Henge or Hillfort?
Few people realise that Stonehenge is not a henge. It has a circular embankment but the ditch is on the outside. Technically, a henge must have it’s ditch on the inside of the bank. It’s an example of the confusion that arises when we consider prehistoric features. Perhaps it is easier to confuse henges with hillforts. Both are prehistoric constructions, often little more than bumps covered by turf. As the circular or oval henges were relatively small, they often sank. They then became wooded or were ground away under the plough. The hillforts, being larger and often atop hills, have survived to a greater degree. A henge or hillfort need to be visited and compared to see the differences.
Age Really Matters
The real difference is their age, apart from the position of that ditch. The henge is the earliest feature, built around 5,000 years ago. The ditch is on the inside of the bank which skirts round the outside; this was clearly not dug for defence purposes. Henges may have been built for ceremonies, or for trading and even for exposing bodies to birds. The hillfort, a defensive structure, is about half that age, built 2,500 years ago. The ditch, often a series, one above the other, is on the outside of the bank. The defenders could herd their cattle inside the hillfort, then stand on the bank and look down over the ditches to any enemy force. The Romans attacked defended hillforts and, even in their time, were puzzled over the purpose of the already ancient henges.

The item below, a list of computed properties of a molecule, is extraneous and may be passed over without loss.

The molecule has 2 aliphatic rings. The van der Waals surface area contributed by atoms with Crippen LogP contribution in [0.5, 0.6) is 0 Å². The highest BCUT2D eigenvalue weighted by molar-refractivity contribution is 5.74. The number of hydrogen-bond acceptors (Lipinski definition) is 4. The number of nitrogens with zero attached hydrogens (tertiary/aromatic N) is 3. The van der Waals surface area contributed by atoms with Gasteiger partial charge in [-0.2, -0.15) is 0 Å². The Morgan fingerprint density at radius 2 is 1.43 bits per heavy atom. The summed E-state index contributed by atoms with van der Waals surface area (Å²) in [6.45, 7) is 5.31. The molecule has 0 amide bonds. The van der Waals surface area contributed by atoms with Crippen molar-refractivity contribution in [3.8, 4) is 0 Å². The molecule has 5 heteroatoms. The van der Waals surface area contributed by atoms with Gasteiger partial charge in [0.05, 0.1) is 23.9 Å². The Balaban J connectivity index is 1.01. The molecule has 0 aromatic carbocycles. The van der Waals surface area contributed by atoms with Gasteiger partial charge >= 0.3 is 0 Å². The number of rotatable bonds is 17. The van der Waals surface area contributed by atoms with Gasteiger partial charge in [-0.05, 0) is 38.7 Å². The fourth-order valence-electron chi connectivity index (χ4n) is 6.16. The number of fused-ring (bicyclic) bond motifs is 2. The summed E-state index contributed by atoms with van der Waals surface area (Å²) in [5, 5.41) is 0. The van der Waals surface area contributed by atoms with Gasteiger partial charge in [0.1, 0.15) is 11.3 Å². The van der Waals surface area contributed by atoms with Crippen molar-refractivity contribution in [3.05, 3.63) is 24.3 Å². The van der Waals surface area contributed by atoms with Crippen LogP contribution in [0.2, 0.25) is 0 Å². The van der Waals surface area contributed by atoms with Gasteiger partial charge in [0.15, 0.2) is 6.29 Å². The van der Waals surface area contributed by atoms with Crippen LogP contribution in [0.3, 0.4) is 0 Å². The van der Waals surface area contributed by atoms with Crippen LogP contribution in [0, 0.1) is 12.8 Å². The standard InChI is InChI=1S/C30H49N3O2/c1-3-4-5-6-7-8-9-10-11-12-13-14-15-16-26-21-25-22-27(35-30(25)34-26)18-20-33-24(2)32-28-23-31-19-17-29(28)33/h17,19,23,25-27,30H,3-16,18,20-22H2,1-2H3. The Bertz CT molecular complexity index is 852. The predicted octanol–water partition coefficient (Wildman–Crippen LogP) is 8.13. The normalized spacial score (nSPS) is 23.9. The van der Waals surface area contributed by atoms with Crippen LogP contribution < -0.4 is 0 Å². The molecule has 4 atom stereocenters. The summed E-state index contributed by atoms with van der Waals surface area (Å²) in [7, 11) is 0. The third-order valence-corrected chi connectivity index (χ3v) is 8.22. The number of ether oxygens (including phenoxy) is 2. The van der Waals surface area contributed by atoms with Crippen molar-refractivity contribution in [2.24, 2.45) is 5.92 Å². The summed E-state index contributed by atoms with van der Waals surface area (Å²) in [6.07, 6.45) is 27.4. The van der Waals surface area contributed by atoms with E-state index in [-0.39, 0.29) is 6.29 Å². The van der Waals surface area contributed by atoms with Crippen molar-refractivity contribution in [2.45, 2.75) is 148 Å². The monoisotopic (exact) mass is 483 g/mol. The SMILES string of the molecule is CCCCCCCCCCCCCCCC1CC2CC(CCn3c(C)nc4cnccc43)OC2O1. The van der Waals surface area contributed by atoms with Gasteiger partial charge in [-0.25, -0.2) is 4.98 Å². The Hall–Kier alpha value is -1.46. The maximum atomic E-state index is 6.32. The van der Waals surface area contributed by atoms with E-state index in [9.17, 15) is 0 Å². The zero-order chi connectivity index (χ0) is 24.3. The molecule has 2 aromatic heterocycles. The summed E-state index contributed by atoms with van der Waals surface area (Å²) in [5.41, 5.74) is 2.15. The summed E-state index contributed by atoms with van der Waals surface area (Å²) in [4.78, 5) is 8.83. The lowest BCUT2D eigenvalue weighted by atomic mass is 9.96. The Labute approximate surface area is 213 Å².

Dorset has the largest and most distinctive hillforts in Europe. The closest to Christchurch is Dudsbury, although this is now heavily wooded. Experts assume that all hillforts would have been cleared of trees so that the country beneath can be observed. The star locations are Badbury Rings, Maiden Castle, Hod Hill and Hambledon Hill (see photo of Hambledon). These four offer open views and create an experience closest to how they must have appeared in the Iron Age. Hod Hill even has a Roman Fort in one corner, an example of how they demonstrated their power.
We can assume that most of the henges have disapeared. In my forthcoming book ‘My Pagan Ancestor Zuri’ I explain how the henges were often overlain, three thousand or more years later, by a church. This was because the henge was seen locally as a place of the black arts. Consequently, nobody built over the space and it offered perhaps the only location for a church when Christianity expanded. The Christian church also had the ‘power’ to subsume the devil’s work in the henge. Knowlton Church is the perfect example of this, and sits inside an oval henge. Durrington Walls, in Wiltshire, is the biggest henge. In my book, I also contend that a henge existed beneath Christchurch Priory. That location, embraced by two rivers, begged to be used for pagan worship. How could I resist it?